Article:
The Stock Market Just Did Something It’s Only Done Five Times Since 1954. Here’s What It Could Mean for 2024.

"There is no better teacher than history to determine the future."

--Charlie Munger

The late, great Charlie Munger, who died last month at age 99, knew a thing or two about history. Throughout his life, he lived through the Great Depression, World War II, and more than a dozen American recessions. And that's just his own firsthand experience. As any history buff can tell you, when studying history, those in the present learn from those in the past, and that gives him an advantage, especially when he invests.

With that in mind, let's examine some recent stock market history and what it could mean for 2024.

Digital stock charts on a screen.

Digital stock charts on a screen.

Image source: Getty Images.

Last month was one of the best Novembers on record for the S&P 500

With less than a month left until 2023, the stock market is on track for a banner year. He S&P 500, Nasdaq Compositeand Dow Jones Industrial Average have increased by 19%, 36% and 9%, respectively. In part, that's due to stellar returns in November.

Take as an example the S&P 500, the benchmark. It achieved a gain of 8.9% in November. This is only the fifth time the index has gained more than 8% in November, since 1954.

Year

November return

1954

8.1%

1962

10.2%

1980

10.2%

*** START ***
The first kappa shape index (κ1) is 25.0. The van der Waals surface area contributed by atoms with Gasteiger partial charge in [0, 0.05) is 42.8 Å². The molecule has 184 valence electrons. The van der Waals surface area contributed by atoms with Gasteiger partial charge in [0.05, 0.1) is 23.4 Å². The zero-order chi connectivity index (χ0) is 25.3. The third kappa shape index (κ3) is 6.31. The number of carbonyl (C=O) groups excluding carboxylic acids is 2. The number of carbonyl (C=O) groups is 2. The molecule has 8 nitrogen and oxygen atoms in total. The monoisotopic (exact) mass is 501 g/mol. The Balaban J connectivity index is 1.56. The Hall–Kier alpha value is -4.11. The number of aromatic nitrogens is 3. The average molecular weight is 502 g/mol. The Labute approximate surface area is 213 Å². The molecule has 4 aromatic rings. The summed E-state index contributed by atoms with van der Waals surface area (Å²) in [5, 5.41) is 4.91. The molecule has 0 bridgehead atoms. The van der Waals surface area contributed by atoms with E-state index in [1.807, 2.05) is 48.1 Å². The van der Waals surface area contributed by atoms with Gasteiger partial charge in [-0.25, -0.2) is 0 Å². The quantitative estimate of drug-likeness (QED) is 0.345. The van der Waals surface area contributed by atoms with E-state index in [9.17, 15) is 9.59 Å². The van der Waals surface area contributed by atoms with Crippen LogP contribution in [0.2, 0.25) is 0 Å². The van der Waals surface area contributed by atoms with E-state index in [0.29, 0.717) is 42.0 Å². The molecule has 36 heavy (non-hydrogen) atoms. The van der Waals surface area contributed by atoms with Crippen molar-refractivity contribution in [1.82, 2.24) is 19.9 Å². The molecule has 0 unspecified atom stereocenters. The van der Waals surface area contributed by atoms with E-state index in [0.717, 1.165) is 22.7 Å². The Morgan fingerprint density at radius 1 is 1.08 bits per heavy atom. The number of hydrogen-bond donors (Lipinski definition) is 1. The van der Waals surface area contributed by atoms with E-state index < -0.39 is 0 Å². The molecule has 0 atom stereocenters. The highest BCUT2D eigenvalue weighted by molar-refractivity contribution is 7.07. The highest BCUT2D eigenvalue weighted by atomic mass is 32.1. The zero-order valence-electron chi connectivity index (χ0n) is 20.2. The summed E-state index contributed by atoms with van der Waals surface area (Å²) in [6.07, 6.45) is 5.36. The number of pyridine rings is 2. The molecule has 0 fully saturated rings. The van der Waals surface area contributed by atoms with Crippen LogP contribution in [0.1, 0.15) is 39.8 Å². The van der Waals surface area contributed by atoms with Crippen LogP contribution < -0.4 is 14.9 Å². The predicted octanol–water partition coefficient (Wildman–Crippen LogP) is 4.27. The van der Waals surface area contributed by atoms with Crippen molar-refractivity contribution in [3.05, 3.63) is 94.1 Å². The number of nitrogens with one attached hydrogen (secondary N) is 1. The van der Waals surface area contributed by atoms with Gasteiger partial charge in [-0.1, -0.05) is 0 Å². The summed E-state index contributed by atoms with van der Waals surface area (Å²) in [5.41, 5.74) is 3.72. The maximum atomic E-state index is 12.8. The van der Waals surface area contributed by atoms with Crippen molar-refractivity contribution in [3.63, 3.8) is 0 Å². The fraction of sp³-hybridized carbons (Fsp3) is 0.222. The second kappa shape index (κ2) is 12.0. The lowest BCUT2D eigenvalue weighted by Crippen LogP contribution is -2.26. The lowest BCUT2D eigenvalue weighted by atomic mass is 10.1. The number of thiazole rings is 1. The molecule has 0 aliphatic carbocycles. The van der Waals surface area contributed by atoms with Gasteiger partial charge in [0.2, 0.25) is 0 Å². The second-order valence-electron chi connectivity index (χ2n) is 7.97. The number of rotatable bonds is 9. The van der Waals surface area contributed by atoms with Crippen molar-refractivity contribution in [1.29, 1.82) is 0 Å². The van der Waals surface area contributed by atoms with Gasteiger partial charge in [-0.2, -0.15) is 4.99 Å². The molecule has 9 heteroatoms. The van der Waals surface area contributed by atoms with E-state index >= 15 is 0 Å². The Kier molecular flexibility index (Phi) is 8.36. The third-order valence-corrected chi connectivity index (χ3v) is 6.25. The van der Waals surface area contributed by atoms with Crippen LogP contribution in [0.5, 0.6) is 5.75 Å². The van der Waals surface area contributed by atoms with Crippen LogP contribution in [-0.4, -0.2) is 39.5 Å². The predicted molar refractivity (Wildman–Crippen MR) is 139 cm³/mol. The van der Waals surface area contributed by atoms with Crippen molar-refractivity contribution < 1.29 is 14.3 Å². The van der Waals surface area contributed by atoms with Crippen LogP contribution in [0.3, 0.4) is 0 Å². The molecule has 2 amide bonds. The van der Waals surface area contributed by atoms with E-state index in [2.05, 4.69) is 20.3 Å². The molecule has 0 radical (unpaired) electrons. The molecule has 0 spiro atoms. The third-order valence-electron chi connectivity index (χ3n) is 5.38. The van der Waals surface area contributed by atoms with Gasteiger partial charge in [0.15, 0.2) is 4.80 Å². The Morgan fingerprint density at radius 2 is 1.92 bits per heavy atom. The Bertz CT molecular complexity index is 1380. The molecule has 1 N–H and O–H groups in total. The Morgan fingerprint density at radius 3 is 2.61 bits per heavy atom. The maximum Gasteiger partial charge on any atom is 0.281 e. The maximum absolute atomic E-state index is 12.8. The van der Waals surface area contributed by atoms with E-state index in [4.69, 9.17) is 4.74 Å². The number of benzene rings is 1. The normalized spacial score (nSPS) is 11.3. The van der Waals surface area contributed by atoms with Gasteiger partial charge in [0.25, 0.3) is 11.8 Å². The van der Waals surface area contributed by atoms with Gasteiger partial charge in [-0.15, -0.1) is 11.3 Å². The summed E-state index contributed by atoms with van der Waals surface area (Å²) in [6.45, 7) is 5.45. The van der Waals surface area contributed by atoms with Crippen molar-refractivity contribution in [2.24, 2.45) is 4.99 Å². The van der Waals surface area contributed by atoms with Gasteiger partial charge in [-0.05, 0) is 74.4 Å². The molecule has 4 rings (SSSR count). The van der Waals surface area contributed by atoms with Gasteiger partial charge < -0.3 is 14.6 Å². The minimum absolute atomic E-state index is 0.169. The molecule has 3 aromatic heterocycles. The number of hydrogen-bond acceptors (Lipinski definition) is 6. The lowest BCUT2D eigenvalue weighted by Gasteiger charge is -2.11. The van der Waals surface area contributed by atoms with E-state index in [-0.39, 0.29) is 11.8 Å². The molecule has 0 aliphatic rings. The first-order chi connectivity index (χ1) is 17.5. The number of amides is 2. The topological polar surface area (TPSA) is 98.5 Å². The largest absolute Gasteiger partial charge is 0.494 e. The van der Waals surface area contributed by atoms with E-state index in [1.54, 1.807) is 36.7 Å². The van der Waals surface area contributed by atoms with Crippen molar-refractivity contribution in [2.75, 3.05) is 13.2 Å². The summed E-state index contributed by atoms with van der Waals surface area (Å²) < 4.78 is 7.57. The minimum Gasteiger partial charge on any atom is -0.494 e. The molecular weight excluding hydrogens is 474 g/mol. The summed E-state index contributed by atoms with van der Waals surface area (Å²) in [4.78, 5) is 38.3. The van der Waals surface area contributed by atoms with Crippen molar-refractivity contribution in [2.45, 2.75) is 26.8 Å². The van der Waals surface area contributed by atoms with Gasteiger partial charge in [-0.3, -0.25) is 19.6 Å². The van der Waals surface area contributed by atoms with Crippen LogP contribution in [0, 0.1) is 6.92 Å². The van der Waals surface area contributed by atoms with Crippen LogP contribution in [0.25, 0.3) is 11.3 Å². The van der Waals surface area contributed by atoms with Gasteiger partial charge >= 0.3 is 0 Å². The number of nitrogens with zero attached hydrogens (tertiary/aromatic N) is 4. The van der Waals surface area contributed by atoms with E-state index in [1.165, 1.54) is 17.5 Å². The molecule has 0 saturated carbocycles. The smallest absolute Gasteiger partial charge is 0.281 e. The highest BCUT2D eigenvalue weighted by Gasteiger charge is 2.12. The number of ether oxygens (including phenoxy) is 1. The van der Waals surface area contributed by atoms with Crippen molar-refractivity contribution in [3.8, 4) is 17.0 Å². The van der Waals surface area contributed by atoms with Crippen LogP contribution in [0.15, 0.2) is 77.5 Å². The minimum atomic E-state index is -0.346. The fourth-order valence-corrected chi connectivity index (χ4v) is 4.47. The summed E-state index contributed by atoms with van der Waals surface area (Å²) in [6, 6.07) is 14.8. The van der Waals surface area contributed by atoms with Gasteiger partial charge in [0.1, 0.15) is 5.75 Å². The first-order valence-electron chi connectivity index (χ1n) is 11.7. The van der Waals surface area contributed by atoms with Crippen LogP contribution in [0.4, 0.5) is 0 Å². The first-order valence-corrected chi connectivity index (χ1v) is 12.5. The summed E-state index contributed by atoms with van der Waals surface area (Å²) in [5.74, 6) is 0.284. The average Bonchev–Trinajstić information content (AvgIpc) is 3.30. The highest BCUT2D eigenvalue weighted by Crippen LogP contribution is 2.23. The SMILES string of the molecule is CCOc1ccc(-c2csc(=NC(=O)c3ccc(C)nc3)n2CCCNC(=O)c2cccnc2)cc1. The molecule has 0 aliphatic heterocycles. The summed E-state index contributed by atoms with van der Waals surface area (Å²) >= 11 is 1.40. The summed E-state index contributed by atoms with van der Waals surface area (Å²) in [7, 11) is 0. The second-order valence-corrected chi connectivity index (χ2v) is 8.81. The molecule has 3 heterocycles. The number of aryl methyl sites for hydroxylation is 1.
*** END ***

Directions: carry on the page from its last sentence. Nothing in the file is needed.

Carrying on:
2020

10.8%

2023

8.9%

Data source: Ycharts.

Each of the previous four Novembers (1954, 1962, 1980 and 2020) followed unique circumstances and events, ranging from the aftermath of the Cuban Missile Crisis in 1962 to the elections of Ronald Reagan in 1980 and Joe Biden in 2020. However, in all but one calendar year after these Novembers, the S&P 500 posted a double-digit increase.

In fact, in three of the four years (1955, 1963, and 2021), the S&P 500 gained 18% or more, with an average return of 24%.

Year

November S&P 500 Performance

Next year

Annual return of the S&P 500

1954

8.1%

1955

26.4%

1962

10.2%

1963

19.7%

1980

10.2%

1981

-9.7%

2020

10.8%

2021

26.9%

2023

8.9%

2024

not yet known

Data source: Ycharts.

It is true that in 1981 the index fell 10%. And if you include that year, the average return in the following calendar year drops from a 24% gain to a 16% gain.

But it is worth remembering that 1981 was a historically bad year. Record inflation, sky-high interest rates and double-digit unemployment rates led to one of the worst recessions since the Great Depression. As a result, the stock market crashed.

In fact, 1981 was the only year in the entire 1980s that the S&P 500 recorded an annual decline. Additionally, 1981 holds the record for the worst year in the stock market between 1978 and 1999, over a 22-year span. In short, 1981 was an outlier.

What does this mean for 2024?

Admittedly, this pattern represents a very small sample size and investors should not rely solely on past performance when making investment decisions. Furthermore, every investor should diversify, dollar cost averageand maintain it in the long term. And in that sense, putting money in the stock market is a good idea, no matter the time.

So, in summary, last month was a record November, and if the trend continues, 2024 could turn out to be a banner year for stocks. However, the best strategy is to always aim for long-term gains through a diversified portfolio.

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Jake Lerch has no position in any of the stocks mentioned. The Motley Fool has no position in any of the stocks mentioned. The Motley Fool has a disclosure policy.

The stock market just did something it has only done five times since 1954. Here's what it could mean for 2024. was originally published by The Motley Fool

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